Written by Jessica Lahey.
When I look out into my classroom, and take the emotional temperature of my students, I’m usually checking for engagement. I want to make sure they feel supported, are interested in the lesson at hand, and that the lesson is relevant to each student.
But happiness? I stopped looking for happiness long ago. I see it periodically, when the conditions are perfect, and the stars align just so. When happiness strikes in my classroom, I relish it as I would any other rare anomaly, like thundersnow or a two-faced calf. Regular sightings, however, seem too much to hope for given the inhospitable climate in many American classrooms.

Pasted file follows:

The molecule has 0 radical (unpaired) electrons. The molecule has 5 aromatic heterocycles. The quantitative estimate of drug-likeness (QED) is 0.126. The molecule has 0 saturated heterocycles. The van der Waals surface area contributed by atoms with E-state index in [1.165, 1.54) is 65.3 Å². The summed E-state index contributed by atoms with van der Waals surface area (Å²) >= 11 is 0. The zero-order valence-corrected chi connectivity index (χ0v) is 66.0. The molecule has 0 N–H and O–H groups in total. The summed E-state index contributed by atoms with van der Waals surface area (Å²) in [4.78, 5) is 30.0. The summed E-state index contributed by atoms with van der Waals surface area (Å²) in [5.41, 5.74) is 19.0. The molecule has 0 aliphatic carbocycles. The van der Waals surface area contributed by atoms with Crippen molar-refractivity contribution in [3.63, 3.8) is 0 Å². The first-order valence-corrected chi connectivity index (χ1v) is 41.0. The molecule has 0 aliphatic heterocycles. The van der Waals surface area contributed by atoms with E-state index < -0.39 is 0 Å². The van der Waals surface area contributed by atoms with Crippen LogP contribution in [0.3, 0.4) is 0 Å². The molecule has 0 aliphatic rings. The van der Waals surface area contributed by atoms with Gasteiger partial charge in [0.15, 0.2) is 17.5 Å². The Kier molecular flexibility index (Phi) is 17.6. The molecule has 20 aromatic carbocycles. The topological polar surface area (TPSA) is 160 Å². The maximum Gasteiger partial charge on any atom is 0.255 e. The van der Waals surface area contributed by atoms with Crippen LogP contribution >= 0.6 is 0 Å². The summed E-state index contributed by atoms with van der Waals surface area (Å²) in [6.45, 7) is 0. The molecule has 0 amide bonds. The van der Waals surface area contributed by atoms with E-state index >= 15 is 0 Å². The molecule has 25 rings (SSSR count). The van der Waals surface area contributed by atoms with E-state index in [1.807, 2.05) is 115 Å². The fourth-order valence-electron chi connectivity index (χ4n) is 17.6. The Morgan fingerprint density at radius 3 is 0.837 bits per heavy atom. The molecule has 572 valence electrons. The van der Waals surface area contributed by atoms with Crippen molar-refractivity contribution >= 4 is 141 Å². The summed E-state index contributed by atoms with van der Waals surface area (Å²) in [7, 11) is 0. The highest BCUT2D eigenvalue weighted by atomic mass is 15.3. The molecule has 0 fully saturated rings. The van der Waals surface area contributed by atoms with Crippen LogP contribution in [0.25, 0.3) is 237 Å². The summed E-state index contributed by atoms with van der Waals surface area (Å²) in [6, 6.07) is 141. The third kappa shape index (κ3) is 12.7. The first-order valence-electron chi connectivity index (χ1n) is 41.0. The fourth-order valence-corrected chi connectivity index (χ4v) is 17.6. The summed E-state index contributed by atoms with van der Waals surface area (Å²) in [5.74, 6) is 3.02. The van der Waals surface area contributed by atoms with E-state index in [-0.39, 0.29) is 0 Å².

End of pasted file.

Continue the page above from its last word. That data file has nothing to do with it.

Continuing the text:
Emma Seppala, however, the author of “The Happiness Track,” and science director of Stanford University’s Center for Compassion and Altruism Research and Education, has not lost hope. Dr. Seppala admits that yes, happiness can be a rare beast in our classrooms, but we can create and protect learning conditions in which happiness can flourish.
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